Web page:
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Design Patterns Uncovered: The Prototype Pattern

04.09.2010
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Today's pattern is the Prototype pattern which is utilized when creating an instance of a class is expensive or complicated.

Prototype in the Real World 

While the prototype that you first think of is a first draft of a new product, the prototype pattern is slightly different. The prototype pattern involves copying something that already exists. An example of this in the real world could be spliting a cell, where two identical cells are created. But let's not get too hung up on the real world - let's see the pattern in a software setting.

Design Patterns Refcard
For a great overview of the most popular design patterns, DZone's Design Patterns Refcard is the best place to start. 

The Prototype Pattern

The Prototype pattern is known as a creational pattern, as it is used to construct objects suchthaey they can be decoupled from their implementing systems. The definition of Prototype as provided in the original Gang of Four book on Design Patterns states: 

Create objects based on a template of an exsiting object through cloning.

In summary, instead of going to the trouble of creating object from scratch every time, you can make copies of an original instance and modify it as required.

The pattern is quite simple: the Prototype interface declares a method for cloning itself, while the ConcretePrototype implements the operation for cloning itself. 

In practice you will add in a registry to manage the finding and cloning of the objects. The detail of how it is used is best described in a code example.

When Would I Use This Pattern?

The Prototype pattern should be considered when

  • Composition, creation and representation of objects should be decoupled from the system
  • Classes to be created are specified at runtime
  • You need to hide the complexity of creating new instance from the client
  • Creating an object is an expensive operation and it would be more efficient to copy an object.
  • Objects are required that are similar to existing objects.
The pattern is used by the Clonable interface in Java. Cloneable is implemented as a marker interface to show what objects can be cloned, as Object already defined a protected clone() method. Client can override, or call the superclass implementation, of this clone method to do the copy.

So How Does It Work In Java?

Let's use a simple example in Java to illustrate this pattern. For this example, let's use a shopping cart example. Let's say that we have a number of items that can go in the cart - books, cds, dvds. While our example doesn't include anything that's particularly expensive to create, it should illustrate how the pattern works.

First, we'll create an abstract class for our Item, which will be our Prototype that includes a clone method. 

//Prototype
public abstract class Item
{
private String title;
private double price;

public Item clone()
{
Item clonedItem = null;
try {
//use default object clone.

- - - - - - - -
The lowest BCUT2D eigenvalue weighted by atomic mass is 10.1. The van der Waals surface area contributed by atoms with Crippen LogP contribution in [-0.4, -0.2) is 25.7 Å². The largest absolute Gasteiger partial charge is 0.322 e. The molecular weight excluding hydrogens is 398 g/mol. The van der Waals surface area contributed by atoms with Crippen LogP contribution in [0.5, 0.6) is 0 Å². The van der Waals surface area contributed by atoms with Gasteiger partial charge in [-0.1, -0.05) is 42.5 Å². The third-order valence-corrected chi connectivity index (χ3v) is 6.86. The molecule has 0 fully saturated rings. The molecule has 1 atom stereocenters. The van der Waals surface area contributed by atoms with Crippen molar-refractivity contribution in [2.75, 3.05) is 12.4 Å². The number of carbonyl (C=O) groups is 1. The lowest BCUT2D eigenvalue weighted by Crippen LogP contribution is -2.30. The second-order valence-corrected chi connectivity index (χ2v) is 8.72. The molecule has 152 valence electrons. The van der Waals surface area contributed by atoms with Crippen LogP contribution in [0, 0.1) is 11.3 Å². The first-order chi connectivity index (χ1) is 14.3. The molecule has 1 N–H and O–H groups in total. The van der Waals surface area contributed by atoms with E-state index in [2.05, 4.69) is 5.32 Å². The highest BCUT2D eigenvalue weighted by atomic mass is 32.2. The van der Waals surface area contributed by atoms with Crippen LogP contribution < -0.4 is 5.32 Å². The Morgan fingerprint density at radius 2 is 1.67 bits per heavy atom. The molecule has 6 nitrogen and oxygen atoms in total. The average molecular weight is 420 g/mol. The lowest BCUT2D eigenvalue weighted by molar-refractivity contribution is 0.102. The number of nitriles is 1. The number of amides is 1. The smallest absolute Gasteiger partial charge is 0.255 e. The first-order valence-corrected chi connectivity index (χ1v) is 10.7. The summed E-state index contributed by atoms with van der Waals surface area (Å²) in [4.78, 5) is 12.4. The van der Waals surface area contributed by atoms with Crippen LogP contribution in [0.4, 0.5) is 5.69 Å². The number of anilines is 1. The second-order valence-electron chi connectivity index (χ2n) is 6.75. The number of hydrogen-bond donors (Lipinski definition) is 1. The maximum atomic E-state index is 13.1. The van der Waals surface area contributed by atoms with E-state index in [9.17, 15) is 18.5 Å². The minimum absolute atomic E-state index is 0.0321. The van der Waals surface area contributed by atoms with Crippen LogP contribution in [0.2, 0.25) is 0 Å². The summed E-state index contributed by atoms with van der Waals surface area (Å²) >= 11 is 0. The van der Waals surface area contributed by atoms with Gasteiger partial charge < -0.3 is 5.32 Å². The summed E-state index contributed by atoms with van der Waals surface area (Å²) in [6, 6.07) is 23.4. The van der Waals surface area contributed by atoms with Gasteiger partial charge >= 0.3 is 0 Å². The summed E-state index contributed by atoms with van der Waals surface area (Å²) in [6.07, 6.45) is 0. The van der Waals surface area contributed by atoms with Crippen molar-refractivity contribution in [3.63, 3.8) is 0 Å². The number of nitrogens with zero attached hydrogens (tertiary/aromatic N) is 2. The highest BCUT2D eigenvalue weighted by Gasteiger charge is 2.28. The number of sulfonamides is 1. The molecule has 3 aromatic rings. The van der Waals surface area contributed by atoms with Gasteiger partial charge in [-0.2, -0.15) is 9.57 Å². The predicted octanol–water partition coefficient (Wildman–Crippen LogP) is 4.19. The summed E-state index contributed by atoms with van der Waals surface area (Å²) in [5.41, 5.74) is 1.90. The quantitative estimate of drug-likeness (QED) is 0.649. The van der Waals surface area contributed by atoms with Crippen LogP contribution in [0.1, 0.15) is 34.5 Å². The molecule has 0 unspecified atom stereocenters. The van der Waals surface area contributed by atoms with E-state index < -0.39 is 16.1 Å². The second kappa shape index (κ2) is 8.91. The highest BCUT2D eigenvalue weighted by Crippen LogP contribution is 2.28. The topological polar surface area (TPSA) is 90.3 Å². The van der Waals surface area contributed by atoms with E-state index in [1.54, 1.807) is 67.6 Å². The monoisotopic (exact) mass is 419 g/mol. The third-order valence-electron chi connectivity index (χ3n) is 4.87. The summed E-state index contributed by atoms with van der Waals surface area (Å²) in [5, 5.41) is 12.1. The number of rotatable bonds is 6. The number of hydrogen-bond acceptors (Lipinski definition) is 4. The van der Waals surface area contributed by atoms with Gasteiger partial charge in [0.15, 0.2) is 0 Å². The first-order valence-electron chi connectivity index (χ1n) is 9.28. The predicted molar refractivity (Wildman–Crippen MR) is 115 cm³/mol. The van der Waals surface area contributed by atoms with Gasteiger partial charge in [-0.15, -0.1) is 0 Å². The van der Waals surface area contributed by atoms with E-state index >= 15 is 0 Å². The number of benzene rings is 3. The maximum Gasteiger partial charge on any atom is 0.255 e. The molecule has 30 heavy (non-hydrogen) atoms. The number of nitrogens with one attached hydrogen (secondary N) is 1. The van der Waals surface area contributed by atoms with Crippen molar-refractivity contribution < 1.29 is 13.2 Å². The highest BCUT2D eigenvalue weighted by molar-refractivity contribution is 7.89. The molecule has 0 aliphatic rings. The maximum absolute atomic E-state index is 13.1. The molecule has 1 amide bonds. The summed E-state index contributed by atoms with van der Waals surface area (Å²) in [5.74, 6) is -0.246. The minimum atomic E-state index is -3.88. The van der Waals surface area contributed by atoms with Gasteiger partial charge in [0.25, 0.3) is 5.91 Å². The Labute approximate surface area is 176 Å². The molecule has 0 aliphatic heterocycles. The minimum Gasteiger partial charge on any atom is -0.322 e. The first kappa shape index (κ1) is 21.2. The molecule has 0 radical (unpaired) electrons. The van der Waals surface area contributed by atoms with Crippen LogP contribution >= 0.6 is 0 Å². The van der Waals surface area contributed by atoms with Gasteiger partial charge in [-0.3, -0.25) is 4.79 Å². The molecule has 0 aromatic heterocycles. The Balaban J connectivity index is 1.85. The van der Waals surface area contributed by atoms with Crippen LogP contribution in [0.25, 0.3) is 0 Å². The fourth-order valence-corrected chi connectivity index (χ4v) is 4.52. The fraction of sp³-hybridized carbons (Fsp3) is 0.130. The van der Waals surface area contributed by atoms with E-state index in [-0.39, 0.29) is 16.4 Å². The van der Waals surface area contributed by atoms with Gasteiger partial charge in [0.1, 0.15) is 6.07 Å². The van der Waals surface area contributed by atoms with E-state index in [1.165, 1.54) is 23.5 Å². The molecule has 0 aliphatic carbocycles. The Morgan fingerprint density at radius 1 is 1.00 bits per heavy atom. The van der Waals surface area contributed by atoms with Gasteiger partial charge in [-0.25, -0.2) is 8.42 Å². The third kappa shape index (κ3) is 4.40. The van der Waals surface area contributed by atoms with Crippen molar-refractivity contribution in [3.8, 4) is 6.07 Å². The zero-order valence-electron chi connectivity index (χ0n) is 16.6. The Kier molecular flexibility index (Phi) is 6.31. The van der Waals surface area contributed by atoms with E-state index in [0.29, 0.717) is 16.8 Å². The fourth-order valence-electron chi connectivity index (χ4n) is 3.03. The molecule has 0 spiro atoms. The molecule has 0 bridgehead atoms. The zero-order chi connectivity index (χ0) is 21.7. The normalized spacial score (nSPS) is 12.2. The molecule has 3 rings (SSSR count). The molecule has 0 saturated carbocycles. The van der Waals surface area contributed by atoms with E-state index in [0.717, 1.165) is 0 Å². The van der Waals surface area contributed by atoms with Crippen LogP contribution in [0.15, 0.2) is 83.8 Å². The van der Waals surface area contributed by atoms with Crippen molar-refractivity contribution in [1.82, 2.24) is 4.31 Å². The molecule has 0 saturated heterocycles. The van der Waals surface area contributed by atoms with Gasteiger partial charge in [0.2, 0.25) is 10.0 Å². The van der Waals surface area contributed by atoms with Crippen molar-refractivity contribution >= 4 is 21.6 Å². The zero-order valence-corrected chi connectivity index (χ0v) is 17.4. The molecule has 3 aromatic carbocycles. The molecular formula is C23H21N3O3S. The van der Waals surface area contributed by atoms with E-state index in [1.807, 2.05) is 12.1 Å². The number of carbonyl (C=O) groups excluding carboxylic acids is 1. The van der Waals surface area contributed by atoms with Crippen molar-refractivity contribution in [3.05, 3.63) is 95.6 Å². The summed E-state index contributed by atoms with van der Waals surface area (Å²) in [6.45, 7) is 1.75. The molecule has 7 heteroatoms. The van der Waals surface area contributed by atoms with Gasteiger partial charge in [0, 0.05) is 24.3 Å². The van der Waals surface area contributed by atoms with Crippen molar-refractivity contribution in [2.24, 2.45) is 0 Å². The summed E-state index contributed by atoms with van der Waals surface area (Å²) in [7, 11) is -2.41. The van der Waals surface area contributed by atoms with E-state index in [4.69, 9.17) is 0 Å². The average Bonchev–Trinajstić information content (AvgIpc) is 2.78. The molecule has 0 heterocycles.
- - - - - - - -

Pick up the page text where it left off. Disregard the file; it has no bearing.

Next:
clonedItem = (Item) super.clone();
//specialised clone
clonedItem .setPrice(price);
clonedItem.setTitle(title);
} catch (CloneNotSupportedException e) {
e.printStackTrace();
} // catch
return clonedItem ;


}

public String getTitle()
{ return title; }
public double getPrice()
{ return price;}
}

Next we'll create two ConcretePrototypes

//Concrete Prototypes
public class Book extends Item
{
//extra book stuff
}


public class CD extends Item
{
//extra cd stuff

}

Now let's create a registry for item creation 

public class ItemRegistry
{
private Hashtable map = new Hashtable();

public ItemRegistry
{
loadCache();
}


public Item createBasicItem(String type)
{
return map.get(type).clone();

}

private void loadCache()
{
Book book = new Book();
book.setTitle("Design Patterns");
book.setPrice(20.00);
map.add("Book", book);

CD cd = new CD();
cd.setTitle("Various");
cd.setPrice(10.00);
map.add("CD", cd);

}
}

 

 

Finally, here's a Client that makes use of the Prototype. If we need to create a book, we can use the cached implementation to load it up, and modify it after.

public class Client
{

public static void main(String[] args)
{
ItemRegistry registry = new ItemRegistry();
Book myBook = registry.createBasicItem("Book");
myBook.setTitle("Custom Title");
//etc
}

}

 


Watch Out for the Downsides

One of the downsides to this pattern is that the process of copying an object can be complicated. Also, classes that have circular references to other classes are difficult to clone. Overuse of the pattern could affect performance, as the prototype object itself would need to be instantiated if you use a registry of prototypes. 

 

Other Articles in This Series
The Observer Pattern
The Adapter Pattern
The Facade Pattern
The Factory Method Pattern
The Abstract Factory Pattern
The Singleton Pattern
The Strategy Pattern
The Visitor Pattern

The Decorator Pattern
The Proxy Pattern
The Command Pattern
The Chain of Responsibility Pattern

Next Up

We're going to look at the Memento pattern next week.

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Comments

Jiang Yixin replied on Fri, 2010/04/09 - 9:44pm

Did you forget call Clone() method in createBasicItem(String type) ? public Item createBasicItem(String type) { return ((Item)map.get(type)).clone(); }

Csaba Palfi replied on Wed, 2010/04/21 - 1:34am

Why do you use Hashtable in ItemRegistry? I thought that the preferred way of creating a thread safe map is calling Collections.synchronizedMap().

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